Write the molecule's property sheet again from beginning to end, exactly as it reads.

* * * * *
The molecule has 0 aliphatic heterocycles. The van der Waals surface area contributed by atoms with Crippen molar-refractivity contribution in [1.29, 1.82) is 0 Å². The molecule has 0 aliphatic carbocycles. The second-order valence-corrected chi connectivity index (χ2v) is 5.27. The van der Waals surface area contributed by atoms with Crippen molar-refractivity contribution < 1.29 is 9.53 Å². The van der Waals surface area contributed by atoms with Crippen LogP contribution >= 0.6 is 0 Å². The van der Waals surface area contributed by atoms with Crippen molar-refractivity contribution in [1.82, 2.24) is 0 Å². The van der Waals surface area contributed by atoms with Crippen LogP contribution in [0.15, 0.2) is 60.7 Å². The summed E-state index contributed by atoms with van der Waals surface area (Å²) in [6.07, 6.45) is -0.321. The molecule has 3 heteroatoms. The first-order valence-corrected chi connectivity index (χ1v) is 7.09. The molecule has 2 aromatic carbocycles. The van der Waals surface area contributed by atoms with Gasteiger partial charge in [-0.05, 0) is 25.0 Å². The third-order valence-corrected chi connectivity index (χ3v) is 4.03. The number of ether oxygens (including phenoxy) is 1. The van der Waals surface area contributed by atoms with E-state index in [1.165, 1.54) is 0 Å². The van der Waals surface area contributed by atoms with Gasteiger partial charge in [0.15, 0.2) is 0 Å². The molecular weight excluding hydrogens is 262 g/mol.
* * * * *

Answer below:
The molecule has 0 aliphatic heterocycles. The van der Waals surface area contributed by atoms with Crippen molar-refractivity contribution in [1.29, 1.82) is 0 Å². The molecule has 0 aliphatic carbocycles. The second-order valence-corrected chi connectivity index (χ2v) is 5.27. The van der Waals surface area contributed by atoms with Crippen molar-refractivity contribution < 1.29 is 9.53 Å². The van der Waals surface area contributed by atoms with Crippen LogP contribution >= 0.6 is 0 Å². The van der Waals surface area contributed by atoms with Crippen molar-refractivity contribution in [1.82, 2.24) is 0 Å². The van der Waals surface area contributed by atoms with Crippen LogP contribution in [0.15, 0.2) is 60.7 Å². The summed E-state index contributed by atoms with van der Waals surface area (Å²) in [6.07, 6.45) is -0.321. The molecule has 3 heteroatoms. The first-order valence-corrected chi connectivity index (χ1v) is 7.09. The molecule has 2 aromatic carbocycles. The van der Waals surface area contributed by atoms with Gasteiger partial charge in [-0.05, 0) is 25.0 Å². The third-order valence-corrected chi connectivity index (χ3v) is 4.03. The number of ether oxygens (including phenoxy) is 1. The van der Waals surface area contributed by atoms with E-state index in [1.165, 1.54) is 0 Å². The van der Waals surface area contributed by atoms with Gasteiger partial charge in [0.15, 0.2) is 0 Å². The molecular weight excluding hydrogens is 262 g/mol.